Pros & Cons
+ Add a huge amount of space
+ Don’t necessarily need planning permission
– More costly than some types of conversion
– Only suitable for certain property types
Full-width dormers are almost like a mini-mansard conversion, they typically have a flat roof so there’s plenty of head height and you can add things such as Juliet balconies facing out towards your back garden. They are suitable for many types of property no matter when they were built, however they are more costly and take longer than other types of conversion.
By extending a dormer to the full width of your existing roof – typically at the rear of your house – it’s possible to create a much larger room. With the frontal appearance of your home virtually unchanged, you will gain a dramatic space with a sloping ceiling at the front and a squared-off, full-height ceiling to the rear. Such a space can be left as one wonderful area, big enough to house multiple sofas and the biggest wall-mounted TV you can buy! The dormer could be an impressive wall of glass or, by carefully mapping out all this space, you could even create a self- contained flat.
Pros & Cons
+ Add a large amount of space
+ Allow you to add large windows and Juliet balconies
– More expensive than other kinds of dormer
– Take longer than other kinds of dormer
Mansard conversions are typically added to terraced properties or semi-detached properties. They add tonnes of space, essentially allowing you to add an entire extra floor to your home if you so desire. Therefore they can add a considerable amount to the market value of a property.
When you aspire to the sort of space a full-width dormer could offer but there isn’t enough headroom in your loft, it’s time to consider a mansard. This is where the ‘A’-side or parting walls are built up and a roof projection is added within these higher walls. A double mansard goes even further, building on both the front and back of the house to effectively add an extra storey.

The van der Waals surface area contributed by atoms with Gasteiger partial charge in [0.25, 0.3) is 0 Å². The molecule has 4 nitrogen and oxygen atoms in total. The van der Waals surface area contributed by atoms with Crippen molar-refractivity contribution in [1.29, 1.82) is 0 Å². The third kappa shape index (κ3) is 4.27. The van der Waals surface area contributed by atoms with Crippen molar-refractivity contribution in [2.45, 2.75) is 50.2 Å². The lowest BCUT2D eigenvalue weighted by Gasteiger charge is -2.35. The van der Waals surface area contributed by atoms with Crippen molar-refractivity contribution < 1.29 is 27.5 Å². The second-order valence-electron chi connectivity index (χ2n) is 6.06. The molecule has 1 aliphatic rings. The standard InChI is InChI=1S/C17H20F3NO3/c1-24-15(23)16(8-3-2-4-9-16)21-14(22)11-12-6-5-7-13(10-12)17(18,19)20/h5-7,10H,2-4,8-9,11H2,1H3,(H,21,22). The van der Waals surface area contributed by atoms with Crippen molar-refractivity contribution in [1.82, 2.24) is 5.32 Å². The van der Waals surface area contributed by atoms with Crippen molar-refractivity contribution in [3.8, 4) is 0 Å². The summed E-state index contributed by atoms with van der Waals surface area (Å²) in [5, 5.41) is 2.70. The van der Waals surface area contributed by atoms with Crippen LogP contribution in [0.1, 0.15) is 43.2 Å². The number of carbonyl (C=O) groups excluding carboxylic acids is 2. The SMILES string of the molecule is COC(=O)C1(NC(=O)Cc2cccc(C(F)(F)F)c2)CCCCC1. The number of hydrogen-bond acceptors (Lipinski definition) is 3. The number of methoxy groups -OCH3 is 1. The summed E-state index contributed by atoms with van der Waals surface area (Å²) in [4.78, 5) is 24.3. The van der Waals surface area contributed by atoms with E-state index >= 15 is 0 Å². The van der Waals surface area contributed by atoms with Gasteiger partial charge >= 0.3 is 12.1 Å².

Unlike dormers, mansard walls are steeply tilted rather than vertical, while the roof has a slight pitch too, giving a different appearance than the box of a dormer. As a major structural change, mansard conversions can be expensive – and since they alter the building’s height, they also require planning permission.
Pros & Cons
+ Add a lot of space to a property
+ Considered by some to be more attractive than dormer conversions
+ Can add considerable amounts to the value of a property
– Requires planning permission in most cases
– Involve relatively long construction time
Hip to gable
Hip to gable conversions are most suitably carried out on 1920-30s semi- detached houses. A nice thing you can do with this type of conversion is to turn the entire newly created gable into a beautiful full length window giving you a stunning view of the surrounding area, and flooding the space with natural light.
Some properties, particularly semi-detached houses, have roofs that not only slope from the middle to the front and back but also off to one side. This sloping side is called a hip and it can limit the headroom in your loft to such an extent that it is impractical to even install a staircase. The solution is to convert the hip or hips into vertical gable walls, allowing any loft conversion to match the footprint of what’s below it. Be aware that – as with mansards – since this work will affect the exterior appearance of your house, planning permission will be required.
Pros & Cons
+ Create a versatile new space
+ They’re an aesthetically attractive option
+ Allow you have vertical facing windows as well as horizontal roof lights
– Require planning permission
– Can be expensive
– Construction time can be long